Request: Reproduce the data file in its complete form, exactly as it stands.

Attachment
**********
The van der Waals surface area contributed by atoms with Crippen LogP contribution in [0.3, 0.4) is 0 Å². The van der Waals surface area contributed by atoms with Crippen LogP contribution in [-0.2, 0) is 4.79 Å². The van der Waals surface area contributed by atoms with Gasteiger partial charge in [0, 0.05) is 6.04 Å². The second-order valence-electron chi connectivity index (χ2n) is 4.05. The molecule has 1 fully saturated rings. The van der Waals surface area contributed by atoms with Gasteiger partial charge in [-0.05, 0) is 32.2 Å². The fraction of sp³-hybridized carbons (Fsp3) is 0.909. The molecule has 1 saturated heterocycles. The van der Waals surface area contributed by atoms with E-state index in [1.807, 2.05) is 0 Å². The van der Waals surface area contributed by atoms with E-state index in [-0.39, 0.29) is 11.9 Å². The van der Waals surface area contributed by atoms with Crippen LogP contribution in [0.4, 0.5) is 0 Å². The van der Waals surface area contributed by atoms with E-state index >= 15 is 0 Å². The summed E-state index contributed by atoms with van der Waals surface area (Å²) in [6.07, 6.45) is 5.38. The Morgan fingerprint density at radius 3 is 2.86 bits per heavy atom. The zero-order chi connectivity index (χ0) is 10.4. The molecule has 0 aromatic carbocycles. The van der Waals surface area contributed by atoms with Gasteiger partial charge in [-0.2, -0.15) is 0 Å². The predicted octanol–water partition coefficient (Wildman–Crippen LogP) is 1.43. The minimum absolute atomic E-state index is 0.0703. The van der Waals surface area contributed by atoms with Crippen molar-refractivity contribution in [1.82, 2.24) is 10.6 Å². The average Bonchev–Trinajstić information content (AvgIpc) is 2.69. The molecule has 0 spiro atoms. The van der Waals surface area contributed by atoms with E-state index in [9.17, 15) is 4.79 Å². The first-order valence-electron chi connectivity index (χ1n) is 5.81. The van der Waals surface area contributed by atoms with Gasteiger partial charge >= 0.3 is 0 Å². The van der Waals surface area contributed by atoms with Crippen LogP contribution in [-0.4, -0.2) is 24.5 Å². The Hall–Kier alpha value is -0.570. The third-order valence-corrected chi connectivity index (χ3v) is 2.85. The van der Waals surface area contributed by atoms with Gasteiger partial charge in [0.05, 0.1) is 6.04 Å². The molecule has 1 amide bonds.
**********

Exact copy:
The van der Waals surface area contributed by atoms with Crippen LogP contribution in [0.3, 0.4) is 0 Å². The van der Waals surface area contributed by atoms with Crippen LogP contribution in [-0.2, 0) is 4.79 Å². The van der Waals surface area contributed by atoms with Gasteiger partial charge in [0, 0.05) is 6.04 Å². The second-order valence-electron chi connectivity index (χ2n) is 4.05. The molecule has 1 fully saturated rings. The van der Waals surface area contributed by atoms with Gasteiger partial charge in [-0.05, 0) is 32.2 Å². The fraction of sp³-hybridized carbons (Fsp3) is 0.909. The molecule has 1 saturated heterocycles. The van der Waals surface area contributed by atoms with E-state index in [1.807, 2.05) is 0 Å². The van der Waals surface area contributed by atoms with E-state index in [-0.39, 0.29) is 11.9 Å². The van der Waals surface area contributed by atoms with Crippen LogP contribution in [0.4, 0.5) is 0 Å². The van der Waals surface area contributed by atoms with E-state index >= 15 is 0 Å². The summed E-state index contributed by atoms with van der Waals surface area (Å²) in [6.07, 6.45) is 5.38. The Morgan fingerprint density at radius 3 is 2.86 bits per heavy atom. The zero-order chi connectivity index (χ0) is 10.4. The molecule has 0 aromatic carbocycles. The van der Waals surface area contributed by atoms with Gasteiger partial charge in [-0.2, -0.15) is 0 Å². The predicted octanol–water partition coefficient (Wildman–Crippen LogP) is 1.43. The minimum absolute atomic E-state index is 0.0703. The van der Waals surface area contributed by atoms with Crippen molar-refractivity contribution in [1.82, 2.24) is 10.6 Å². The average Bonchev–Trinajstić information content (AvgIpc) is 2.69. The molecule has 0 spiro atoms. The van der Waals surface area contributed by atoms with E-state index in [9.17, 15) is 4.79 Å². The first-order valence-electron chi connectivity index (χ1n) is 5.81. The van der Waals surface area contributed by atoms with Gasteiger partial charge >= 0.3 is 0 Å². The van der Waals surface area contributed by atoms with Crippen LogP contribution in [-0.4, -0.2) is 24.5 Å². The Hall–Kier alpha value is -0.570. The third-order valence-corrected chi connectivity index (χ3v) is 2.85. The van der Waals surface area contributed by atoms with Gasteiger partial charge in [0.05, 0.1) is 6.04 Å². The molecule has 1 amide bonds.